A Victorian dietitian who refused to provide her vaccine status has lost her bid to have her dismissal overturned at her workplace of more than a decade.
Isabella Stevens was employed at Epworth Health in Melbourne when mandates were introduced in October 2021 stipulating all healthcare workers be vaccinated against COVID-19.
After an email was sent to all staff about the deadline, Stevens wrote to Epworth Richmond’s executive general manager Simon Benedict to argue she shouldn’t have to provide her vaccine status — while also casting doubt on the safety of COVID-19 vaccines.
But Benedict replied that it wasn’t up for discussion — it was a legally binding direction from the government, and penalties applied if Epworth didn’t follow it.
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He also warned management was legally bound to block access to the premises after that date if a staffer had not provided either their vaccination or a valid exception.
The communication between the pair heated up — Stevens, who had taken work off at the time, pointed to the Privacy Act 1988 in refusing to provide her vaccination status.
Benedict’s hands were tied. He told her it wouldn’t be lawful for her to come into work, meaning she wasn’t fulfilling the requirements of the role. She was sacked.
Stevens took it to the Fair Work Commission, where she contended that the requirement for her to be vaccinated as a condition of her ongoing employment was, in essence, forcing her to participate in a “medical trial procedure” without alternatives — she argued that was contrary to the Victorian Mental Health Act 2014.
She provided various reports and articles that cast doubt on the efficacy or safety of COVID-19 vaccines — but no expert evidence.
‘She did have an alternative’
Fair Work’s deputy president Alan Colman waved Stevens’s arguments away.
“I reject the contention that Epworth was forcing Ms Stevens to participate in a ‘medical trial procedure’. She was not forced to do anything. And the rollout of COVID-19 vaccinations is not a trial,” Colman said in his findings.
“It is not correct to say the employee had no alternative but to become vaccinated. She did have an alternative. It was the alternative that she decided to choose.”
Colman did acknowledge, however, that it would’ve been a “very difficult choice” for Stevens, because the alternative involved her legal exclusion from her job.
Stevens also argued she’d been the subject of adverse action, coercion, undue influence, misrepresentations and discrimination contrary to the Fair Work Act and that her ‘right to work’ under the International Covenant on Economic, Social and Cultural Rights (ICESCR) had been violated.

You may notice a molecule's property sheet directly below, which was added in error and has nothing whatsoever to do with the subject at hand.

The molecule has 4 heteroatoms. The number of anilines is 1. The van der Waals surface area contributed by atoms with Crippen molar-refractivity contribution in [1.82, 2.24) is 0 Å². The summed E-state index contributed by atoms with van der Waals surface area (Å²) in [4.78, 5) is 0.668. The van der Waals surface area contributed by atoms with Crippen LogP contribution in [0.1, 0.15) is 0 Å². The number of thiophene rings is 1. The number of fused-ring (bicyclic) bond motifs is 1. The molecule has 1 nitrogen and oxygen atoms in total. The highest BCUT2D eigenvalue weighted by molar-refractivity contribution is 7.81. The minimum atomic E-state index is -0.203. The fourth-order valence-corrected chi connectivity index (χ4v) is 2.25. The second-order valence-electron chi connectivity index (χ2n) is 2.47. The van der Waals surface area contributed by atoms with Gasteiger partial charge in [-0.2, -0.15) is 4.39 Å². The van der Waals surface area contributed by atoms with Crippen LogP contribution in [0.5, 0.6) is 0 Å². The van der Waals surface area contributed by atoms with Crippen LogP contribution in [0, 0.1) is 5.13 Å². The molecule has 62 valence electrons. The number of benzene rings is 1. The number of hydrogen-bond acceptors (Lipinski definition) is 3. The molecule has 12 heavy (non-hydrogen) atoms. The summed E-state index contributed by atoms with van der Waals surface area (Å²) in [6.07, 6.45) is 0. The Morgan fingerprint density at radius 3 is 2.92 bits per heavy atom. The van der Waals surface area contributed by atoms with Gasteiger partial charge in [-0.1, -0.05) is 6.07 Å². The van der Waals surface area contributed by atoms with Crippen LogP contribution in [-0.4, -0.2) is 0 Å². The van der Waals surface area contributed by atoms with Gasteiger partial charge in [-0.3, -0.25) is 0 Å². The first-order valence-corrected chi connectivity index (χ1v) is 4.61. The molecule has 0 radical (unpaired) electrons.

But, Colman contended, “international conventions have domestic effect in Australia only to the extent that they have been incorporated into legislation”.
“There is no general ‘right to work’ in Australia, regardless of what the ICESCR may say about the matter,” he said.
The commission also heard from Richard Stevens, who stated, as a “doctor” he had seen many “vaccine injured clients”, though Epworth had informed the commission he was an osteopath rather than an immunology expert.
Fair Work not convinced
Ultimately it was not enough to convince Colman, who stated in his findings “in my view, Epworth had a valid reason to dismiss Ms Stevens”.
“It was one related to her capacity to perform her role. Ms Stevens is entitled to her opinions about the efficacy and safety of the COVID-19 vaccines.
“Ms Stevens was also within her rights to decline to become vaccinated or to provide Epworth with the information it requested from her.
“But her choices had the inevitable consequence that Ms Stevens rendered herself unable to perform her job.”
Hall & Wilcox partner Fay Calderone says her team have told clients time and time again that, where public health orders are in place, “vaccination is an inherent requirement of the position”.
Quite simply, she says, “no jab, no job subject to a medical contraindication under the legislation”.
But it’s not as easy as just showing an employee holding out their vaccine status the door, Calderone warns.
“Employers must of course afford employees procedural fairness in any process leading up to the termination of employment.”
However, employers can be “further emboldened” by yet another Fair Work decision that upholds the termination of an employee refusing vaccination as a valid reason.
“Ms Steven’s dismissal was not harsh, unjust or unreasonable, and that it was therefore not unfair. The application is dismissed,” Colman concluded.